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Canada 150 celebrations focus on country’s future

“Canada 150” will be a common term by the end of 2017, even if “sesquicentennial” remains a challenge to pronounce. A year-long celebration of the 150th anniversary of Confederation was launched with special New Year’s Eve events in 19 cities. Community projects and events will engage people across the country all year. National celebrations will focus on Flag Day on February 15 and Canada Day on July 1. Love for Canada and tourism will get a boost from initiatives that focus on exploring the country, such as the “Students on Ice” going from Toronto to Victoria via the Northwest Passage on a 150-day ice-breaking voyage. (Anyone can apply to join for a 10-day period!) Canada’s future will receive as much attention as Canada’s past, which is appropriate for a young country. Will the way that we celebrate affect the direction of Canada’s development for the next 50 years, as some claim the Centennial did in 1967? Good question.

The official Canada 150 program, estimated to cost $500 million, was launched by the Harper government before the 2015 election but changed by the Liberals soon afterward. Harper’s focus on “strong, proud and free” has been changed to focus on diversity, youth, the environment and reconciliation with indigenous peoples. Other governments, associations and corporate sponsors are making their own contributions, linked to federal initiatives by the Canada 150 logo. This partnership approach gives the anniversary a healthy, Canadian flavour. Ottawa, for example, has a year-long plan to change its image as a staid (some say boring) capital city to an exciting destination city. Christian Courier, for its part, is hosting its own Heritage Project in 2017, connecting young people and seniors to tell stories about their personal history and faith.

Credit: Students On Ice

Long-term impact
Beyond fun, patriotism and the chance to learn history, moments such as this can alter the course of a country’s development. In a recent Globe and Mail article, journalist Doug Saunders shows that events surrounding Canada’s Centennial in 1967 shifted the direction of development from a bicultural English/French nation to a multicultural, pluralistic nation (“1967: The Birth of Modern Canada,” Jan. 2). It was also an early step in rethinking indigenous history.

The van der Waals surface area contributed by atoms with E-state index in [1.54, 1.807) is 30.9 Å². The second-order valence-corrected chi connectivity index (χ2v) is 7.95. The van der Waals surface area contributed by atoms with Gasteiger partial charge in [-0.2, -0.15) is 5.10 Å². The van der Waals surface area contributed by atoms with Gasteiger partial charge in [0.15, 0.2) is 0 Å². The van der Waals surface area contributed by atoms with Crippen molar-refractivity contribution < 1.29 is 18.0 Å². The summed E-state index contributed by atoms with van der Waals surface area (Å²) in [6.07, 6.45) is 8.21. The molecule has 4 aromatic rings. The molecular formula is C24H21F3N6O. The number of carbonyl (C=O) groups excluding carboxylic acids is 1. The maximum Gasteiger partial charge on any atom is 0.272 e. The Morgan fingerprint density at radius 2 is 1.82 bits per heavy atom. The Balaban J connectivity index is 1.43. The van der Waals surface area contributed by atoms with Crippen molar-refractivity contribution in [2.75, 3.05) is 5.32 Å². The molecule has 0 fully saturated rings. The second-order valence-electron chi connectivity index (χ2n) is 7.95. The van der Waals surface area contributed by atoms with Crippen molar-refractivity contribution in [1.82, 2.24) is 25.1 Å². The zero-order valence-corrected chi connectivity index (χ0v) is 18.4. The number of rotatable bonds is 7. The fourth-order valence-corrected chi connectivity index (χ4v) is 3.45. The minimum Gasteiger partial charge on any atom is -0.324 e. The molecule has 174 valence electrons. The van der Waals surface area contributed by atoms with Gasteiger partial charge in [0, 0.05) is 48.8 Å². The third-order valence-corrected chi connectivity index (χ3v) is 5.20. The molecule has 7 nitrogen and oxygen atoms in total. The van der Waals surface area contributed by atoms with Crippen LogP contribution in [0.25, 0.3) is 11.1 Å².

The 150th anniversary is a good time to take major steps down the path of reconciliation with indigenous peoples, such as settling some of the land claims that have been in process for years. Vancouver is celebrating “Canada 150+” to symbolically recognize that indigenous people were part of Canada before Confederation. Beyond those relationships, the challenge of balancing pluralism and social cohesion could be positively or negatively affected by what happens during 2017.

The federal focus on young people and the environment could have a long-term impact on what is considered good development. Understanding our history and thinking about our future may help cure the short-term thinking that plagues politics by asking what kind of country we want Canada to be before we reach our 200th anniversary. Readers of Christian Courier, rooted in a passion for engaging Christian faith and culture, may also find Canada 150 helpful to renew and refocus for the future.    

Will the way we celebrate affect Canada's future?

 

Here’s a sample of the wide range of 150-related activities, designed to engage different interests and age groups:

  • Visit National Parks free all year and explore our natural heritage (apply for a pass at pc.gc.ca).
  • Hike or help complete the Great Trail, a project aiming to connect 432 individual trails in one giant 24,000 km trail by the end of the year, connecting Canada coast to coast “at human speed.”
  • Post a 30-second video capturing why you love Canada for “Here’s My Canada,” hosted by Historica Canada (#HERESMYCANADA).
  • Age 14 to 19? Discuss the biggest challenges facing Canada at “Experience Canada 150 and Me” forums for young people, and 4-H sponsored youth events across Canada.
  • Learn history day-by-day through virtual links at the National Library and Archives: Canada.ca/OnThisDay.
  • Reflect on the reconciliation process between settlers and indigenous peoples at gatherings hosted by Reconciliation Canada and other groups.
  • Share your faith story through Faith150’s Thread of 1000 Stories initiative (faithincanada150.ca) or CC’s Heritage Project (ac.reiruocnaitsirhc@tcejorpegatireh).
  • Cheer for our athletes at games to celebrate the 100th Anniversary of the NHL and at other high profile national and international sports events.
  • Marvel at historic tall ships from Rendezvous Naval as they stop in 35 Canadian port cities this summer during a transatlantic race covering 7,000 nautical miles.
  • Laugh out loud along with comedian Mary Walsh of “This Hour has 22 Minutes” and author Thomas King, organizers of a cross-country comedy tour to profile Canadian comic talent in the fall.  

 

  • Kathy Vandergrift, a public policy analyst, brings experience in government, social justice work and a Master’s Degree in Public Ethics to her reflections.

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